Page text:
Firstly, let me just echo the comment that what you're doing is a big task, and really hard to get right. Ultimately, you will have to sacrifice realism in places to get a playable game. It's always good when someone really makes the effort to get it right though, so I applaud you for that.

Now to a few more comments:
Matt J. wrote:
I'm aware that a longsword can be used just like a bastard sword, but I thought the latter might be slightly bigger--wasn't thinking of the longsword as one-handed, and forgot that they might be the same thing, sorries (of course, you probably get so many variants of the long sword...).


There are quite a few differing weapons which fit into the category of longsword, it's a bit problematical like that. The main issue though isn't so much that a bastard sword can be used as a longsword, it's that the terms are entirely interchangeable. If it were me, I would just use one of those terms (for preference I would use longsword). In period they were often just called a sword, they weren't as big on precise categorisation as we are now. "Longsword" covers all swords which have a grip long enough for two-handed use but which can also use one-handed techniques. Oh, and these types of swords can be used one-handed with a shield- see Gladiatoria Fechtbuch (from memory the Vienna) for period depictions of just that.

Quote:
Thank you for clarifying this, I was not certain of the lack of a hand-guard would get your hands or fingers cut. I guess it's still difficult to block with one-handed axes? Would swords be mediocre for blocking :o?


You block in a different way because you don't have a handguard (although polearms often have rondels for this purpose); swords aren't mediocre for blocking by any means, it's just that a polearm has an edge over them. Sorry I can't answer for axes, I haven't fought with them.

Quote:
Indeed, Armour Penetration should ensure that a sword does little to no damage against plate-wearers. A rule would be placed that damage done with a sword (except in some ultra-magicy-sword cases), would be bludgeoning stun damage from getting knocked around so hard.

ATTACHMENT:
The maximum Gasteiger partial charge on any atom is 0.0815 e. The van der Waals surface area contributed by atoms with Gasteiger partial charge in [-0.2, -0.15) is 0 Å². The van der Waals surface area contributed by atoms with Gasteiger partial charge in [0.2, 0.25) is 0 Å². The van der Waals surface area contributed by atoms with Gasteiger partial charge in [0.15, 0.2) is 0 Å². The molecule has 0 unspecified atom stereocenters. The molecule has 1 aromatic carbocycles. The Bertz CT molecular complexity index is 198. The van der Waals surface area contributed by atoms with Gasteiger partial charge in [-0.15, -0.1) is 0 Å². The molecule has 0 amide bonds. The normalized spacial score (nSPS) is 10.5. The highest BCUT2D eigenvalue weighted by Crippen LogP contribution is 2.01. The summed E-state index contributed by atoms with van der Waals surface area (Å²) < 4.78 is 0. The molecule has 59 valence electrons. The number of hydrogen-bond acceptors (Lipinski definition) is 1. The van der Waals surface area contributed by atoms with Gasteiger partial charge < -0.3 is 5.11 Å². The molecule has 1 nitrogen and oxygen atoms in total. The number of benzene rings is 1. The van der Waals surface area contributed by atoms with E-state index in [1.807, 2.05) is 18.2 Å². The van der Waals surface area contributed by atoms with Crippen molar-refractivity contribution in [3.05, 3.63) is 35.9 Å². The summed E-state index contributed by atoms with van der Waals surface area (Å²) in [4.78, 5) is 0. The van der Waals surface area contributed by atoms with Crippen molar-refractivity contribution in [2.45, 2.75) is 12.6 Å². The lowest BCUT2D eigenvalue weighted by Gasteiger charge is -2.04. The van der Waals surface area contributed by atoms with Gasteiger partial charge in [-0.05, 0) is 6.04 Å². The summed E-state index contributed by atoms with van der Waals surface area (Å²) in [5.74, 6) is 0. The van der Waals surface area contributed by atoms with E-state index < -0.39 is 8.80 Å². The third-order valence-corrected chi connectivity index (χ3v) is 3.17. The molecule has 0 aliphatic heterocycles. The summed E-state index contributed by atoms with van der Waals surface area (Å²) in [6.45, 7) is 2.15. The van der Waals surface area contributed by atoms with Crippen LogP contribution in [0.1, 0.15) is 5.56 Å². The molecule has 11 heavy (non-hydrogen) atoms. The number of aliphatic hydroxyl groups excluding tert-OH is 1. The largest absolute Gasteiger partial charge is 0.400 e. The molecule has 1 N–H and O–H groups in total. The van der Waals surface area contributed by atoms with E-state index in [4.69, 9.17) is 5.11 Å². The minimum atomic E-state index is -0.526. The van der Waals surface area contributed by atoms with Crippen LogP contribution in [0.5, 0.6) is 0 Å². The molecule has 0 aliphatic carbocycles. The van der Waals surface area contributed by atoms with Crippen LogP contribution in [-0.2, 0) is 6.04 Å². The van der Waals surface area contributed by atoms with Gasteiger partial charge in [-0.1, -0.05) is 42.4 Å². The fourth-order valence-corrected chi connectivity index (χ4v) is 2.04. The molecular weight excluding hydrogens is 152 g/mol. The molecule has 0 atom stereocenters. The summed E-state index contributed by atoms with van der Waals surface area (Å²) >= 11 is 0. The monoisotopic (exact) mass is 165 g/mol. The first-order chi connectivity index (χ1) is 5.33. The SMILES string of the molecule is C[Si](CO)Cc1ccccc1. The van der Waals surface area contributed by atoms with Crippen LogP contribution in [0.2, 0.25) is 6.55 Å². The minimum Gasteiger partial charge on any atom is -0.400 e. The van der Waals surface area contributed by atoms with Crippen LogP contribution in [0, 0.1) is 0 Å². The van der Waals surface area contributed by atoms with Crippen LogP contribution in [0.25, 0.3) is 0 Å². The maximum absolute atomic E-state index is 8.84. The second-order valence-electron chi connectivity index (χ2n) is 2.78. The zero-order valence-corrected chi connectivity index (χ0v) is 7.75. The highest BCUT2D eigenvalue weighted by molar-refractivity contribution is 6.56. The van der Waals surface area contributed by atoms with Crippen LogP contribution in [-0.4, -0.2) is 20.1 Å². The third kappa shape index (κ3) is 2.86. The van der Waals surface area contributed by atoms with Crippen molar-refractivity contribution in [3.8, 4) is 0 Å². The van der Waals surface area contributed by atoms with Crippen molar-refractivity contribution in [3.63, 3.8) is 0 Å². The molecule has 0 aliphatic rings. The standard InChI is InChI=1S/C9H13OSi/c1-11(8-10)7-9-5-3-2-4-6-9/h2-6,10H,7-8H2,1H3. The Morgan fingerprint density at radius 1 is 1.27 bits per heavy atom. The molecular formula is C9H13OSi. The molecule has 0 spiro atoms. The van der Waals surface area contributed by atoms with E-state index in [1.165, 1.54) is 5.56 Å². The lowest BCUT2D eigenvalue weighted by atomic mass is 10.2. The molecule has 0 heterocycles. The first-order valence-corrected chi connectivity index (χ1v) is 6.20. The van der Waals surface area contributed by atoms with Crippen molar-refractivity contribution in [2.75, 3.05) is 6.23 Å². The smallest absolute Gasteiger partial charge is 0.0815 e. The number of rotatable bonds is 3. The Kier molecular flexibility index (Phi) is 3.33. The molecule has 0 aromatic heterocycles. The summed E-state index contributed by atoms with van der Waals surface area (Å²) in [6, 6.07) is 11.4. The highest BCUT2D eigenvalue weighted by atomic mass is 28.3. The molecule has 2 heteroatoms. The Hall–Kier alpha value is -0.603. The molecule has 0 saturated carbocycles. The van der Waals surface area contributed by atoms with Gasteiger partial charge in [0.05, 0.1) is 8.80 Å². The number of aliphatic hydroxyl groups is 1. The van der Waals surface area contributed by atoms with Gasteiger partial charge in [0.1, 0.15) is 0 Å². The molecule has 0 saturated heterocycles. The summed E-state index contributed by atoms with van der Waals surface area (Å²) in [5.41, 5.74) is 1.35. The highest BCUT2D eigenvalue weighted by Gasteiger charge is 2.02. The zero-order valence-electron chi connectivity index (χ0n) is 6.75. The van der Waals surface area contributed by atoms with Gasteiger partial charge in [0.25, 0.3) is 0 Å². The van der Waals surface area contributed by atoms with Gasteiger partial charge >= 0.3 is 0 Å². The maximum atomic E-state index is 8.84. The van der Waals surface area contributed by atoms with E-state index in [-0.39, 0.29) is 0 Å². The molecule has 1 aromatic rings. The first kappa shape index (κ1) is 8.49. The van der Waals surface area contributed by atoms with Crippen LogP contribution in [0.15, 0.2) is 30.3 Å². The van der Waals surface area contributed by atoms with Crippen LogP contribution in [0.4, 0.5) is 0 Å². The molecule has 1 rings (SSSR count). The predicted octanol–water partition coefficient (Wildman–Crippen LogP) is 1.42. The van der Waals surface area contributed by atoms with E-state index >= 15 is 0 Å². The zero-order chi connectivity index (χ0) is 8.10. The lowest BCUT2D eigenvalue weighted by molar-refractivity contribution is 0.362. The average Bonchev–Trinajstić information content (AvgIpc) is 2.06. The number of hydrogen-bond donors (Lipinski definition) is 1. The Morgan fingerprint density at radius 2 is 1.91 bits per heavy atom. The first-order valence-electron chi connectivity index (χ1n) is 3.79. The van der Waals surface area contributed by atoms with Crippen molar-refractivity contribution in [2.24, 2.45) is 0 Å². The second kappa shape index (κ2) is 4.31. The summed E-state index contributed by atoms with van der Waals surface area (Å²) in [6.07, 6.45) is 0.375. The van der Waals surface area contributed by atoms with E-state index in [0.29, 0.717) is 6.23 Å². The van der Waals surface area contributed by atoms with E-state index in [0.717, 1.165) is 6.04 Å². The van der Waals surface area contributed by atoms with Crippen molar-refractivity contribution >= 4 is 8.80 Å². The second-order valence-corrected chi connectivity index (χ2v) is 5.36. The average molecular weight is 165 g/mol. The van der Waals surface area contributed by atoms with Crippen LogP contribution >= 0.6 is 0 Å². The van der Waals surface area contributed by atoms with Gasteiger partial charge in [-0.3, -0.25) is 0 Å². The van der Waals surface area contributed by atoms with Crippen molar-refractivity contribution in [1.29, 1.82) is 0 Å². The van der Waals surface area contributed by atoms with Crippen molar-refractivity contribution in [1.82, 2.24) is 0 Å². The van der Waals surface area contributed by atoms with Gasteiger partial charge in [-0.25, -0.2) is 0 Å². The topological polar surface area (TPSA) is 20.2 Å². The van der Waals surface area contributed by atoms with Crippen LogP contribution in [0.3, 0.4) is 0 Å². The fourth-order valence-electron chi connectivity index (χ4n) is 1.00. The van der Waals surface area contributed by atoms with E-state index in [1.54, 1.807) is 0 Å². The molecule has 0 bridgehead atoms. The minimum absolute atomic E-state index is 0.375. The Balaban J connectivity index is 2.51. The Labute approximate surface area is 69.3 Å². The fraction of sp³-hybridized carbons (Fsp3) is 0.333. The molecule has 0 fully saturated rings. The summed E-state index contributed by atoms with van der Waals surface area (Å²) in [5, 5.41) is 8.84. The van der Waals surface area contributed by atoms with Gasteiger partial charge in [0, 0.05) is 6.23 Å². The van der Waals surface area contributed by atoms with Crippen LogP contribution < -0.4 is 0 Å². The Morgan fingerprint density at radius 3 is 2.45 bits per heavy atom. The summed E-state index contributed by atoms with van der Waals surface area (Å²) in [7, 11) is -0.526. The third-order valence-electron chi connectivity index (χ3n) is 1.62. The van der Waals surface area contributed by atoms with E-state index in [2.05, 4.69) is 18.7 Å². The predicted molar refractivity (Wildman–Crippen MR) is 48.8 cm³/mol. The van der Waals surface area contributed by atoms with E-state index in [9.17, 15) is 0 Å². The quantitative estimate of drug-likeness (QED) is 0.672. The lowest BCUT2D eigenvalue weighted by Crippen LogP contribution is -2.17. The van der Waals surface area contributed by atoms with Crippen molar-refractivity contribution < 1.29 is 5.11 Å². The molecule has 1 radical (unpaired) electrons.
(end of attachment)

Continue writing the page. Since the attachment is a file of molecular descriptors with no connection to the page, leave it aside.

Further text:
The thing is, if you get hit in the hand you might well break fingers (gauntlets are good but not great); but if you get hit by a sword say in the breastplate (which has textile protection underneath for shock absorption), it's not going to do anything at all. There probably shouldn't be damage at all from a sword cut against plate unless it's to the hands or head. You really need to donnerschlag/ schlachenden ort/ mordschlag (those mean respectively "thunderstrike", "battering point" and "murderstrike", but they're all the same thing) or halbschwert to do any real damage.

Jean Henri Chandler wrote:
I've heard some good things about GURPS 4E though I haven't seen it


The GURPS 4E Martial Arts rules are the best I've seen by a long way as far as medieval combat goes (and they even have a section on 15thC German Longsword Wink). I'd put them at about 60% accuracy (for comparison I'd give DnD maybe 10%).

cheers
Andy

Men do not care how nobly they live, but only how long, although it is within the reach of every man to live nobly, but within no man's power to live long. - Lucius Annaeus Seneca
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Nathan Johnson




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PostPosted: Thu 27 May, 2010 5:54 pm    Post subject:         Reply with quote

Can a pike really be used well for this, at close-range to your enemy ? You'd think the long shaft would become cumbersome, and that pikemen used their secondary weapons when enemies closed in.

In a fight with pole weapons the opportunity to draw your sword rarley arises, because the way you fight with them is to hook or push your opposing lines weapons pushing them up into the air or more effectively into the ground and stand on the tip and hope one of your buddys takes him out ,but either way when the weapons connect you get to grappling range by getting your opponents weapon point out of line and sliding up the shaft of his and pretty much tackling him. You try not to let go of weapon shafts because keeping pressure on them is usually binding up an enemy
In every mock fight where I have used pole arms I have ended up drawing my dagger but only gotten to draw my sword once.( not that I havent wanted to)

As in, shafted axes, or one handed axes o.o? I suppose there'd be ways to block with a one handed axe, but I figured it'd be more scare-tactics and striking-first, since it doesn't look like something you can block with easily. Of course, I haven't seen people fight with axes before.]

With a one handed axe you can block with the top edge of the blade and hook with the bottom edge, thats what the crescent or wedge shape is for Wink you can do the same with a two handed axe but it also blocks like a staff as well.

Sorry the quote function kept messing up for some reason.[/quote]
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Ozsváth Árpád-István




Location: Romania
Joined: 27 Apr 2008

Posts: 131

PostPosted: Thu 27 May, 2010 9:12 pm    Post subject:         Reply with quote

Andrew Maxwell wrote:
Ultimately, you will have to sacrifice realism in places to get a playable game.


I agree with that, real fights are not so spectacular like in the movies. Even one on one fights must had been rare. If you look at riots you will notice that's all about 4-5 guys separating their victim from the group and beating the living s*** out of him. I don't think human nature changed so much over the centuries.